Bergara - church and medieval center

                                   The church and medieval centre of Bergara

Day 3 Bergara to Arakaldo 44 mls 3800'climb
Click here to view the route

Another day of hills and rain. The first 10 miles out of Bergara is along a wide flat road. Today is Sunday and there is virtually no traffic apart from the odd bike. These are almost the first bikes we have seen on this route. Once past Mondragon, we take the hill roads on the 2620, which lulls us into a false sense of security by starting with gentle climbs before getting tougher nearer the top. The descent towards Artea is exhilarating, as always. We took a short cut towards Artea, via Lamindao, but this 2.5 miles was almost straight up and straight down, and far too steep for heavily laden bikes. The flatter but longer route via Igorre would have been better.

Past Artea, it is another climb before descending into Arakaldo.

In Artea, we had our most interesting meal of the trip. It was Sunday lunch and apart from the obligatory bottle of wine, the meal came with never ending food. The food was croquettes, egg halves, meat and bean soup, meat with potatoes, fried chicken, rice pudding and ice cream. As usual, no vegetables. Two very overweight waitresses, one who had a sore throat and could not speak and the other who just shouted louder if you were unable to understand her rapid Spanish, served all this. All this food came to

Day 4 Arakaldo to Laredo 38 mls 3100'climb
Click here to view the route

Another day of rain, but fortunately slightly less hills. We left Arakaldo on the busy route towards Laudio then took the quieter, wooded mountain road the 3632 to Sodupe. Here we followed the valley road, with its many factories, especially factories involved in wood processing, before taking the next mountain roads, the 3602 and 630. A right turn then took us towards the coast on the CA151. This delightful, almost no traffic, valley road is a gentle descent through eucalyptus woods all the way to the coastal road, the N634. This coastal road was surprisingly quiet and gently bounced up and down before entering the town of Laredo.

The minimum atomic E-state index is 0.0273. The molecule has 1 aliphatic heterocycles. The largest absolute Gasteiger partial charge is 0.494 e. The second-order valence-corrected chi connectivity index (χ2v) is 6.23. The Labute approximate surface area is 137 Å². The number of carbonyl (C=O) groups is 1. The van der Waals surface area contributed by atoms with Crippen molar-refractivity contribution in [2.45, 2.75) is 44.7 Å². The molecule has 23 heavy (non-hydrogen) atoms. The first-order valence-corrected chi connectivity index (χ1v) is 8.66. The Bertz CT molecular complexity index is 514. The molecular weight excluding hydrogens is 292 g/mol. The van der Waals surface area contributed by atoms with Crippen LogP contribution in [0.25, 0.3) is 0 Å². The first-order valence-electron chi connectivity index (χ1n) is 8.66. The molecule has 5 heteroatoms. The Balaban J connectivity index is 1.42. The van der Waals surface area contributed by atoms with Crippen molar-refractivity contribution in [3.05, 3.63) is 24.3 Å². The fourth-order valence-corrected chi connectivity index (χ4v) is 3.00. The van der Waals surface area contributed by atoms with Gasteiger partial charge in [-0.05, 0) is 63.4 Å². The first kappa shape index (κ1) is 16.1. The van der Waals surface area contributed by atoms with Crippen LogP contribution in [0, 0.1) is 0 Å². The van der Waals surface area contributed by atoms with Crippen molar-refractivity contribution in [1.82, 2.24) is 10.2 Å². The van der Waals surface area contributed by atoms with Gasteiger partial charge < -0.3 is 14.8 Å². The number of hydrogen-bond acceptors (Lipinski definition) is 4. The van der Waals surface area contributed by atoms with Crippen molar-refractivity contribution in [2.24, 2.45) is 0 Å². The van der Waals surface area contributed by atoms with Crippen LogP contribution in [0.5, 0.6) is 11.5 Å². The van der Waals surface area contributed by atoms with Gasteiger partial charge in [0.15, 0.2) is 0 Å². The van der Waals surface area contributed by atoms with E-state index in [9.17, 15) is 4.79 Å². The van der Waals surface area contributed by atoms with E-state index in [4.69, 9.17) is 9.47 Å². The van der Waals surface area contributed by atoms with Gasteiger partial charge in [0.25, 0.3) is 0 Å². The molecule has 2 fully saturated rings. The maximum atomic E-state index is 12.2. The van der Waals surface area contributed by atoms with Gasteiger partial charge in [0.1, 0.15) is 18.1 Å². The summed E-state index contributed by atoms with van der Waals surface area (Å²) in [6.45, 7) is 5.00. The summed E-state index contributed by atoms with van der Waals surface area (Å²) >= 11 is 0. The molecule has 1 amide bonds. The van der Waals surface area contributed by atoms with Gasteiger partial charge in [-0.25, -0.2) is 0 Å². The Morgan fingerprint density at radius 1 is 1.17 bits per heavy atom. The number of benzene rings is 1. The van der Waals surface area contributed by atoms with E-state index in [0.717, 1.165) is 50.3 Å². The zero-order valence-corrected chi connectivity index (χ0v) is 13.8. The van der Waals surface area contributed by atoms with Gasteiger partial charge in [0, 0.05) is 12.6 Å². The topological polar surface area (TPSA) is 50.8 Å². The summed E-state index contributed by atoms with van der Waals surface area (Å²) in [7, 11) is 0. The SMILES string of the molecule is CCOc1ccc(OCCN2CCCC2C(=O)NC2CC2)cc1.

Laredo has a stunning location and beach, but is rather spoilt by the 1960 tower blocks along the sea front. However the town does have a stunning, although slightly run down, old town full of bars, restaurants, old houses and churches. The old church is a favourite place for people walking the Camino de Santiago de Compostella pilgrims' route.

Day 5 Laredo to Somo/Santander 28 mls 1000'climb
Click here to view the route

Our first dry day! We followed the attractive coastal road towards Santona, then continued on the CA-141  coastal road to Somo. The road is fairly quiet with a few campites and hotels on the way. Somo has wide, expansive beaches and is a favourite place for surfers hence the obligatory VW camper vans parked everywhere. Unless you are into surfing, there is not much to do here. A ferry runs every half hour between here and Santander via Pedrena and costs a few euros, including the bike. This ferry route from Somo or Pedrena is the safest way to enter or leave Santander by bike and arrives at a quay about 200m East of the Brittany Ferries port.

A tiring day
                                    The only thing to do after a long days cycle

So here's the choice for getting from the French border to Santander. It is either 2 days by train,  5 days by this 'quiet' inland route or about 3-4 days along the busy coastal road.

Finally, the only advert you will find on this site:
Are you cycling through Spain for charity and looking for a charity to support? Have a look here at a charity that is supporting the Maasai people in southern Kenya. All money raised goes to Kenya as there are no UK salaries or expenses.